Durkheim was a major proponent of structural functionalism, a foundational perspective in both sociology and anthropology.
Émile Durkheim was concerned with the question of how certain societies maintain internal stability and survive over time.

Épinal

EpinalÉpinal, France
Emile Durkheim was born in Épinal in Lorraine, the son of Mélanie (Isidor) and Moïse Durkheim.

Maurice Bloch

M. E. F. Bloch
One of his nieces was Claudette (née Raphael) Bloch, a marine biologist and mother of Maurice Bloch, who became a noted anthropologist.
His grandmother was a niece of sociologist Emile Durkheim and a much younger first cousin of anthropologist Marcel Mauss.

Sociology of law

Sociological jurisprudencelegal sociologylaw and society
He remained a dominant force in French intellectual life until his death in 1917, presenting numerous lectures and published works on a variety of topics, including the sociology of knowledge, morality, social stratification, religion, law, education, and deviance.
The relationship between law and society was sociologically explored in the seminal works of both Max Weber and Émile Durkheim.

Sociology of education

educational sociologyeducationeducation system
He remained a dominant force in French intellectual life until his death in 1917, presenting numerous lectures and published works on a variety of topics, including the sociology of knowledge, morality, social stratification, religion, law, education, and deviance.
Systematic sociology of education began with the work of Émile Durkheim (1858–1917) on moral education as a basis for organic solidarity, and with studies by Max Weber (1864–1920) on the Chinese literati as an instrument of political control.

Deviance (sociology)

deviancedeviantdeviant behavior
He remained a dominant force in French intellectual life until his death in 1917, presenting numerous lectures and published works on a variety of topics, including the sociology of knowledge, morality, social stratification, religion, law, education, and deviance.
Émile Durkheim claimed that deviance was in fact a normal and necessary part of social organization.

Sociology

sociologistsociologicalsociologists
David Émile Durkheim ( or ; 15 April 1858 – 15 November 1917) was a French sociologist.
So strong was his influence that many other 19th-century thinkers, including Émile Durkheim, defined their ideas in relation to his.

Wilhelm Wundt

WundtWilhelm Max WundtWilhelm Maximilian Wundt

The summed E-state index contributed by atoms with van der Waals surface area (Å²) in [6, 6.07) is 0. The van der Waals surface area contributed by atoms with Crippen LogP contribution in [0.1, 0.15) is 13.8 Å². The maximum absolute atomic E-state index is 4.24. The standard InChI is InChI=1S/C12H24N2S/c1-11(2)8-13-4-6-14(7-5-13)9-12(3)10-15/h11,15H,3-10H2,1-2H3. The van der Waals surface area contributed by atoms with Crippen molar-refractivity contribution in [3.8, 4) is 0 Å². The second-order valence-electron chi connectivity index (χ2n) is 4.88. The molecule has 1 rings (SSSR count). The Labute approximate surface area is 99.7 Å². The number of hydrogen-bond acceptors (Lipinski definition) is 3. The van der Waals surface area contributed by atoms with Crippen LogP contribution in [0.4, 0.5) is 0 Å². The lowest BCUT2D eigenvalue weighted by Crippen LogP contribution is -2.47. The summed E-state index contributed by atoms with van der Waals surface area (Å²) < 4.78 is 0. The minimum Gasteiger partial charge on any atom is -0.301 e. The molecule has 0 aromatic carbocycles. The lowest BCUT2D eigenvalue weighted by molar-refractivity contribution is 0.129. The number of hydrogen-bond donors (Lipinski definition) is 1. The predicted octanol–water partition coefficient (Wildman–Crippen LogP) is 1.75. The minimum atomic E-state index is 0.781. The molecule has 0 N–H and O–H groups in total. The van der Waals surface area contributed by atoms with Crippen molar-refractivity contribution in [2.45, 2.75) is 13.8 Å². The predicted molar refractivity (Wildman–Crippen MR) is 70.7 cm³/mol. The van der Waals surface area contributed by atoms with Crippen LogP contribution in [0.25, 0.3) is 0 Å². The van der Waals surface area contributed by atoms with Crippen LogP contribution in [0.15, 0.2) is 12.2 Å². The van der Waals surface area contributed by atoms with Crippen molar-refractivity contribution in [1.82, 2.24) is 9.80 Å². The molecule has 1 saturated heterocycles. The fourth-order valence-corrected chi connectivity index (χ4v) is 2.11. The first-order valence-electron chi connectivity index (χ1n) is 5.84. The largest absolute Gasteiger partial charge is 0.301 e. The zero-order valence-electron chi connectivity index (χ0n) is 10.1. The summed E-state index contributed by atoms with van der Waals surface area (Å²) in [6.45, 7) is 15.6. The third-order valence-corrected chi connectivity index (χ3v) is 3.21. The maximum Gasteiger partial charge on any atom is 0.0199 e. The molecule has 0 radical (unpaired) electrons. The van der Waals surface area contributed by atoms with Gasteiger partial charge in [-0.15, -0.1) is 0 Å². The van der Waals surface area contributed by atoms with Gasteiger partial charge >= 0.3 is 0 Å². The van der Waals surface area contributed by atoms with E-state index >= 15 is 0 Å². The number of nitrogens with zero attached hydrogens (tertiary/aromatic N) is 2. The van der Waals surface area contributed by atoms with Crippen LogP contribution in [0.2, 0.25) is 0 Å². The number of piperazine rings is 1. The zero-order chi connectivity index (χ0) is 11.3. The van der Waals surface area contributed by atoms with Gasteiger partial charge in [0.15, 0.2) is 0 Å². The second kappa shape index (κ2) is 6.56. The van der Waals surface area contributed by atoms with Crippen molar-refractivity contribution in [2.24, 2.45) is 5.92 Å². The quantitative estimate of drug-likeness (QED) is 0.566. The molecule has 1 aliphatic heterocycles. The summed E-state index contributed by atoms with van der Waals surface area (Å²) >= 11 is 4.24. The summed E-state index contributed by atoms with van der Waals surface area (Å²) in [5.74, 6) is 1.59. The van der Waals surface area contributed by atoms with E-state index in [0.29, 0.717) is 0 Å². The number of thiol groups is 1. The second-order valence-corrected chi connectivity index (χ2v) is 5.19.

Durkheim's period in Germany resulted in the publication of numerous articles on German social science and philosophy; Durkheim was particularly impressed by the work of Wilhelm Wundt.
– Students (or visitors) who were later to become well known included Vladimir Mikhailovich Bekhterev (Bechterev), Franz Boas, Émile Durkheim, Edmund Husserl, Bronisław Malinowski, George Herbert Mead, Edward Sapir, Ferdinand Tönnies, Benjamin Lee Whorf.

Charles Renouvier

Charles Bernard RenouvierRenouvier
During his university studies at the École, Durkheim was influenced by two neo-Kantian scholars, Charles Bernard Renouvier and Émile Boutroux.
He considered himself a "Swedenborg of history" who sought to update the philosophy of Kantian liberalism and individualism for the socio-economic realities of the late nineteenth century, and influenced the sociological method of Émile Durkheim.

Talcott Parsons

ParsonsParsonianParsons, Talcot
Scholars inspired by Durkheim include Marcel Mauss, Maurice Halbwachs, Célestin Bouglé, Gustave Belot, Alfred Radcliffe-Brown, Talcott Parsons, Robert K. Merton, Jean Piaget, Claude Lévi-Strauss, Ferdinand de Saussure, Michel Foucault, Clifford Geertz, Peter Berger, Robert N. Bellah, social reformer Patrick Hunout and others.
Some of Parsons' largest contributions to sociology in the English-speaking world were his translations of Max Weber's work and his analyses of works by Weber, Émile Durkheim, and Vilfredo Pareto.

Karl Marx

MarxMarx, KarlMarxist
He formally established the academic discipline of sociology and—with W. E. B. Du Bois, Karl Marx and Max Weber—is commonly cited as the principal architect of modern social science.
He has been cited as one of the 19th century's three masters of the "school of suspicion" alongside Friedrich Nietzsche and Sigmund Freud and as one of the three principal architects of modern social science along with Émile Durkheim and Max Weber.

Positivism

positivistpositivisticpositivists
He refined the positivism originally set forth by Auguste Comte, promoting what could be considered as a form of epistemological realism, as well as the use of the hypothetico-deductive model in social science.
Émile Durkheim (1858–1917) reformulated sociological positivism as a foundation of social research.

Célestin Bouglé

Célestin Charles Alfred Bouglé
Scholars inspired by Durkheim include Marcel Mauss, Maurice Halbwachs, Célestin Bouglé, Gustave Belot, Alfred Radcliffe-Brown, Talcott Parsons, Robert K. Merton, Jean Piaget, Claude Lévi-Strauss, Ferdinand de Saussure, Michel Foucault, Clifford Geertz, Peter Berger, Robert N. Bellah, social reformer Patrick Hunout and others.
Célestin Charles Alfred Bouglé (1 June 1870 – 25 January 1940) was a French philosopher known for his role as one of Émile Durkheim's collaborators and a member of the L'Année Sociologique.